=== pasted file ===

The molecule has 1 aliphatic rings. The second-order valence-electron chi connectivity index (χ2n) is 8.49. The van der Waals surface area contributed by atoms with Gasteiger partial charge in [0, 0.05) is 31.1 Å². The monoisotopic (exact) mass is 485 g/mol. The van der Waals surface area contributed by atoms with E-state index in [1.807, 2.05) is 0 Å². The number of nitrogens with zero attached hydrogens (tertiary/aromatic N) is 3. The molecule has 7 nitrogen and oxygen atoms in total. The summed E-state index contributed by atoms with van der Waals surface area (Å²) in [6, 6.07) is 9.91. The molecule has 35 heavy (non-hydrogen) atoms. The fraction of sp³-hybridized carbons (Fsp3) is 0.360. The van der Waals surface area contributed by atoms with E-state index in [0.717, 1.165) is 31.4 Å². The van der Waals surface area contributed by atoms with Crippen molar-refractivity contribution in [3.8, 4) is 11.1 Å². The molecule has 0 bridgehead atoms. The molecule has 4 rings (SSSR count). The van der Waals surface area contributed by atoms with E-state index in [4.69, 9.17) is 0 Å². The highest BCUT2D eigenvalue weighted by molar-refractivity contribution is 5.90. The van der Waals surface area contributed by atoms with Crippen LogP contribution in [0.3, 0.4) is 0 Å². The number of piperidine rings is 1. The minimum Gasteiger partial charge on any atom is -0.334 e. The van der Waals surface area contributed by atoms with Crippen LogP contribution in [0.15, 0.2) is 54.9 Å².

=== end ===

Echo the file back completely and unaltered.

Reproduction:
The molecule has 1 aliphatic rings. The second-order valence-electron chi connectivity index (χ2n) is 8.49. The van der Waals surface area contributed by atoms with Gasteiger partial charge in [0, 0.05) is 31.1 Å². The monoisotopic (exact) mass is 485 g/mol. The van der Waals surface area contributed by atoms with E-state index in [1.807, 2.05) is 0 Å². The number of nitrogens with zero attached hydrogens (tertiary/aromatic N) is 3. The molecule has 7 nitrogen and oxygen atoms in total. The summed E-state index contributed by atoms with van der Waals surface area (Å²) in [6, 6.07) is 9.91. The molecule has 35 heavy (non-hydrogen) atoms. The fraction of sp³-hybridized carbons (Fsp3) is 0.360. The van der Waals surface area contributed by atoms with E-state index in [0.717, 1.165) is 31.4 Å². The van der Waals surface area contributed by atoms with Crippen molar-refractivity contribution in [3.8, 4) is 11.1 Å². The molecule has 0 bridgehead atoms. The molecule has 4 rings (SSSR count). The van der Waals surface area contributed by atoms with E-state index in [4.69, 9.17) is 0 Å². The highest BCUT2D eigenvalue weighted by molar-refractivity contribution is 5.90. The van der Waals surface area contributed by atoms with Crippen LogP contribution in [0.3, 0.4) is 0 Å². The number of piperidine rings is 1. The minimum Gasteiger partial charge on any atom is -0.334 e. The van der Waals surface area contributed by atoms with Crippen LogP contribution in [0.15, 0.2) is 54.9 Å².